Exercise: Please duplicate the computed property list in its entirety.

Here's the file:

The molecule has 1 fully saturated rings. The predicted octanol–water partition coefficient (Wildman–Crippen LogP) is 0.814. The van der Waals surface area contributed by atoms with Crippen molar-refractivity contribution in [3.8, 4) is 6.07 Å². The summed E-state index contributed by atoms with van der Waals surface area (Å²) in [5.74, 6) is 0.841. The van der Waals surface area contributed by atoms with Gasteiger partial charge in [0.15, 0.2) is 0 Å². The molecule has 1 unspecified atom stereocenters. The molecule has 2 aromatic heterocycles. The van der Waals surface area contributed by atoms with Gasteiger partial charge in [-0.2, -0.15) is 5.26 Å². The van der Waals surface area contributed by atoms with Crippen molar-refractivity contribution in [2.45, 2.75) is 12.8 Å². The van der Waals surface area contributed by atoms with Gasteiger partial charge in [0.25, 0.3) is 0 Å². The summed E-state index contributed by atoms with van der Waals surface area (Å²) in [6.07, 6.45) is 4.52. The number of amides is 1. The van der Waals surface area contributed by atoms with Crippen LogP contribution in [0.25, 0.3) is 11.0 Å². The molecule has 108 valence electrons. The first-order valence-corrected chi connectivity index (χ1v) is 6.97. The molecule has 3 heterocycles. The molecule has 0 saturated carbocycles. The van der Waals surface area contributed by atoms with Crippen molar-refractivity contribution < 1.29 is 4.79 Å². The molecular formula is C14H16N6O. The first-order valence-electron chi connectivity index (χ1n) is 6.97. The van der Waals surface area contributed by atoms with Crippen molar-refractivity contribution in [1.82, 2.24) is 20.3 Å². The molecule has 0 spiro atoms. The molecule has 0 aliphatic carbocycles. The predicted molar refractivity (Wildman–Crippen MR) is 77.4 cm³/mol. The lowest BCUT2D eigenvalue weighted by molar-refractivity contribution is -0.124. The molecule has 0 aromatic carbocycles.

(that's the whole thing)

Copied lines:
The molecule has 1 fully saturated rings. The predicted octanol–water partition coefficient (Wildman–Crippen LogP) is 0.814. The van der Waals surface area contributed by atoms with Crippen molar-refractivity contribution in [3.8, 4) is 6.07 Å². The summed E-state index contributed by atoms with van der Waals surface area (Å²) in [5.74, 6) is 0.841. The van der Waals surface area contributed by atoms with Gasteiger partial charge in [0.15, 0.2) is 0 Å². The molecule has 1 unspecified atom stereocenters. The molecule has 2 aromatic heterocycles. The van der Waals surface area contributed by atoms with Gasteiger partial charge in [-0.2, -0.15) is 5.26 Å². The van der Waals surface area contributed by atoms with Crippen molar-refractivity contribution in [2.45, 2.75) is 12.8 Å². The van der Waals surface area contributed by atoms with Gasteiger partial charge in [0.25, 0.3) is 0 Å². The summed E-state index contributed by atoms with van der Waals surface area (Å²) in [6.07, 6.45) is 4.52. The number of amides is 1. The van der Waals surface area contributed by atoms with Crippen LogP contribution in [0.25, 0.3) is 11.0 Å². The molecule has 108 valence electrons. The first-order valence-corrected chi connectivity index (χ1v) is 6.97. The molecule has 3 heterocycles. The molecule has 0 saturated carbocycles. The van der Waals surface area contributed by atoms with Crippen molar-refractivity contribution < 1.29 is 4.79 Å². The molecular formula is C14H16N6O. The first-order valence-electron chi connectivity index (χ1n) is 6.97. The van der Waals surface area contributed by atoms with Crippen molar-refractivity contribution in [1.82, 2.24) is 20.3 Å². The molecule has 0 spiro atoms. The molecule has 0 aliphatic carbocycles. The predicted molar refractivity (Wildman–Crippen MR) is 77.4 cm³/mol. The lowest BCUT2D eigenvalue weighted by molar-refractivity contribution is -0.124. The molecule has 0 aromatic carbocycles.